When your application is modeled as a Processing Unit, scaling it is as simple as adding more Processing Unit instances. Since processing units are self sufficient in the sense that they do not depend on any external component, this means that by increasing the number of Processing Unit instances that are used to by your application, you linearly (and of course predictably) increase its throughput. For example, if 2 Processing Unit instances can process 10K operations per second, 3 instances will process 15K, 4 instances 20K, and so on - see Figure 6.

Partition on machines.jpg

Figure 6. N machines hosting N Grid Service Containers: each Container runs a Processing Unit.

Partitioning and Routing

As mentioned earlier, scaling is done by making sure each Processing Unit instance runs independently of the other instances (you may recall the car wash analogy from step one of this tutorial. This is done by making sure that the data that is needed to perform a certain business operation, resides in the same Processing Unit instance that does the actual processing (this is called data affinity). This in turn guarantees two things - latency is kept at a fixed minimum, and is not related to the number of processing unit instances that are used by the application. This is achieved by dividing the application data into partitions (each partition resides on a separate Processing Unit instance, in the form of a space), and intelligently distributing the data to these partitions. The business logic services deployed on each instance, operate only on the partition local to them, i.e. the one collocated in the same Processing Unit instance. This ensures extremely low latency, because data is kept in memory. It also ensures linear scalability when increasing the number of Processing Unit instances - see Figure 7 below.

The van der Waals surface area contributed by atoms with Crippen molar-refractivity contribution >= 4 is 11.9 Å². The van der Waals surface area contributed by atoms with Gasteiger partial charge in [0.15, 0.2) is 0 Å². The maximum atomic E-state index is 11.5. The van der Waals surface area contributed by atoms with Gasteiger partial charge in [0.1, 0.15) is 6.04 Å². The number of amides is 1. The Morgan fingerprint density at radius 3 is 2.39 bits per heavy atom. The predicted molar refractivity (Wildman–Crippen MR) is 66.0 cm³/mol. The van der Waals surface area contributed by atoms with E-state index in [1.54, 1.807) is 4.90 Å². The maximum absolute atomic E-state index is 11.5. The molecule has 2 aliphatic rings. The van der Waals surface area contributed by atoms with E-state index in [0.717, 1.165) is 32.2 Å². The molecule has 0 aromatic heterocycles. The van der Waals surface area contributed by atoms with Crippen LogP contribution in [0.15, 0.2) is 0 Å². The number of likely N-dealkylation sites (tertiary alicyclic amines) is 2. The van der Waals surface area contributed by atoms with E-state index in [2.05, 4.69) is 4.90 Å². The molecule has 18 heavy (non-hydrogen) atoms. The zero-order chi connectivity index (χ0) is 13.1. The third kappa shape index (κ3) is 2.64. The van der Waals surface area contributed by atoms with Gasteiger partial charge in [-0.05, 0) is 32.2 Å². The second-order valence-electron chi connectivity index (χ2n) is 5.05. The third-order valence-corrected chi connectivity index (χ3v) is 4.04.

Partition.jpg

Figure 7. 3 Processing Unit instances: each holds a different subset of the data, marked with different colors.

A client connecting to this system, views the space partitions in all of these instances, as a single virtual resource.

Routing - Partitioning is implemented using a hash-based data routing mechanism. Each Processing Unit is running a separate partition. When a client interacts with the space cluster (reads or writes data), it is routed transparently to the correct partition. The routing mechanism is applied transparently on the client side by the space proxy.

Routing Client.jpg